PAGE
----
I don't think you will get a good answer to why Ubuntu does something the way it does something.


Up until some years ago Ubuntu didn't clean up any kernel and kernel header packages at all. Now Software Updates removes old and unused kernels. I think it runs something like:

sudo apt autoremove

Unfortunately it leaves those module files behind.

Moving forward

You don't have to write a script to get rid of them. The following command will do the job:

sudo apt --purge autoremove

Note, you have to run this command before Software Updates does its cleaning up.

Cleaning Up

As for the existing modules left behind, you will have to delete them manually, making sure you don't delete any module folders that are currently being used.

Use this command to find the list of installed kernels:

apt list --installed linux-image*

If Ubuntu has been removing old kernels then you should see two or three entries, including linux-image meta package linux-image-generic. Write down the kernel version numbers of the install kernels and make sure you don't delete the /lib/modules/ sub-folders for the installed kernels. Hope this helps

  • 1
    uname -r will tell which kernel release you're using right now; anything numbered differently will be eligible for removal dpkg --list | grep linux-image- | grep -v "$(uname -r)"will tell possible removal candidates, excluding the one currently in use. Note if there is a SINGLE hwe entry, you might consider to keep it, or the one matching your kernel if there are more than one.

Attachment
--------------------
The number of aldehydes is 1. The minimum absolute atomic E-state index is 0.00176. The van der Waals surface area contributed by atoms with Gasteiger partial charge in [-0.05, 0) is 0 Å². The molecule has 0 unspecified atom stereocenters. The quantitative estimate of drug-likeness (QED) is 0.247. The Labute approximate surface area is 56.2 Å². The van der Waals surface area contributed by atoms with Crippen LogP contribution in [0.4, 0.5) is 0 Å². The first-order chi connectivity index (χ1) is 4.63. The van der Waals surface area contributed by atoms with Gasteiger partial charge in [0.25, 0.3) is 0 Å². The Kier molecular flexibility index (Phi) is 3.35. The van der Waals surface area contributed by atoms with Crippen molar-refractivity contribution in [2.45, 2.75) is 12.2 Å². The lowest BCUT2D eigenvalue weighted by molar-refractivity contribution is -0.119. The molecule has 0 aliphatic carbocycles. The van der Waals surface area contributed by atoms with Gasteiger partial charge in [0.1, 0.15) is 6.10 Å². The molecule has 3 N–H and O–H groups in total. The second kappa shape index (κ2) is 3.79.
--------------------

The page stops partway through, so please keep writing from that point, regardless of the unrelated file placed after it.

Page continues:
– Hannu
    May 4, 2022 at 17:19

Background Info

From the comments and @user68186's answer, I can now gather that the why implicitly follows the way apt works under the hood.

The module files in my question apparently falls under the category of config files, which means they are not removed with a normal apt autoremove, but only removed if you provide the --purge option.

However, especially for the Raspberry Pi (and possible other special architectures) those config files can at some point amount to gigabytes, if the system is running long enough with kernel updates.

So it's good to be aware of the sudo apt autoremove --purge option, which removes all previous kernel config files, including module configs.

Automated Kernel Management Tool

As indicated by @DougSmythies, there is an automated kernel management tool called linux-purge. I've tested this, and it seems to work well.

To install this utility, do the following (as root). This installs the script, the manpage and bash autocompletions.

$ wget https://git.launchpad.net/linux-purge/plain/update-linux-purge
$ chmod +x ./update-linux-purge && ./update-linux-purge

Now, you can use the utility with the command linux-purge, and its manual page is available with man linux-purge.

For instance, to purge all old kernels (that are not present inside /boot), run:

linux-purge -b

Ongoing Bug Report

Also, since the issue was reported on Ubuntu Discourse, a bug report has been opened to address this issue. Anyone interested can follow the progress there.

  • 1
    The command to run 'update-linux-purge' won't work as the file isn't in PATH, prefix './'
    – trash80
    Mar 17, 2023 at 15:45

for lazy bones like me. I created the file

cat /etc/apt/apt.conf.d/zz_purge 
APT::Get::Purge "true";
Binary::apt::Purge "true";

APT::Get::AutomaticRemove "true";
APT::Get::Purge-Unused "true";
Binary::apt::APT::Purge-Unused "true";
Binary::apt::APT::AutomaticRemove "true";

No matter if I use apt or apt-get and use autoremove my packages get purged. And when ever I install or remove a package; no longer needed packages get purged too.

  • Same here, I'd throw in 'APT::Install-Recommends "false";' to your list :) Mar 17, 2023 at 13:48